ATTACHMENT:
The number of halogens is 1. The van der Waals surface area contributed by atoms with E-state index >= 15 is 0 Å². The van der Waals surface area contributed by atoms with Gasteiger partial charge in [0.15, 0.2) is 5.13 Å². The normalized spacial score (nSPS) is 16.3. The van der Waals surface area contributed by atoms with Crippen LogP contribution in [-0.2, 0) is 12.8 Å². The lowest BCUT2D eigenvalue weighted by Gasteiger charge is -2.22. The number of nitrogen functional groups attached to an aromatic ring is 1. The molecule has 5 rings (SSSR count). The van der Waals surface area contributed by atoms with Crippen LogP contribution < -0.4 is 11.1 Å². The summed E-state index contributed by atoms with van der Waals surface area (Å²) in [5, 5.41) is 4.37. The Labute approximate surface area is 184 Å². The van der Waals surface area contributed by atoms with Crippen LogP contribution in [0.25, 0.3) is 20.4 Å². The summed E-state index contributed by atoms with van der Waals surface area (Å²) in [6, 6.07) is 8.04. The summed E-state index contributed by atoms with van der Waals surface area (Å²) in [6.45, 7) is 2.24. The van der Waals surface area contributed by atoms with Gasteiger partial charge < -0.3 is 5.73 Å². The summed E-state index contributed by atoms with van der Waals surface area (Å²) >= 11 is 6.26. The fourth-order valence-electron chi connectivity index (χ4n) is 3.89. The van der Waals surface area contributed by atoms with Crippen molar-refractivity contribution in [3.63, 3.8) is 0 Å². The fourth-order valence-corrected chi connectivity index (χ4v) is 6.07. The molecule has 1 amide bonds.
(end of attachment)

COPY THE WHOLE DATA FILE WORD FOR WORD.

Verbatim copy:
The number of halogens is 1. The van der Waals surface area contributed by atoms with E-state index >= 15 is 0 Å². The van der Waals surface area contributed by atoms with Gasteiger partial charge in [0.15, 0.2) is 5.13 Å². The normalized spacial score (nSPS) is 16.3. The van der Waals surface area contributed by atoms with Crippen LogP contribution in [-0.2, 0) is 12.8 Å². The lowest BCUT2D eigenvalue weighted by Gasteiger charge is -2.22. The number of nitrogen functional groups attached to an aromatic ring is 1. The molecule has 5 rings (SSSR count). The van der Waals surface area contributed by atoms with Crippen LogP contribution < -0.4 is 11.1 Å². The summed E-state index contributed by atoms with van der Waals surface area (Å²) in [5, 5.41) is 4.37. The Labute approximate surface area is 184 Å². The van der Waals surface area contributed by atoms with Crippen LogP contribution in [0.25, 0.3) is 20.4 Å². The summed E-state index contributed by atoms with van der Waals surface area (Å²) in [6, 6.07) is 8.04. The summed E-state index contributed by atoms with van der Waals surface area (Å²) in [6.45, 7) is 2.24. The van der Waals surface area contributed by atoms with Gasteiger partial charge < -0.3 is 5.73 Å². The summed E-state index contributed by atoms with van der Waals surface area (Å²) >= 11 is 6.26. The fourth-order valence-electron chi connectivity index (χ4n) is 3.89. The van der Waals surface area contributed by atoms with Crippen molar-refractivity contribution in [3.63, 3.8) is 0 Å². The fourth-order valence-corrected chi connectivity index (χ4v) is 6.07. The molecule has 1 amide bonds.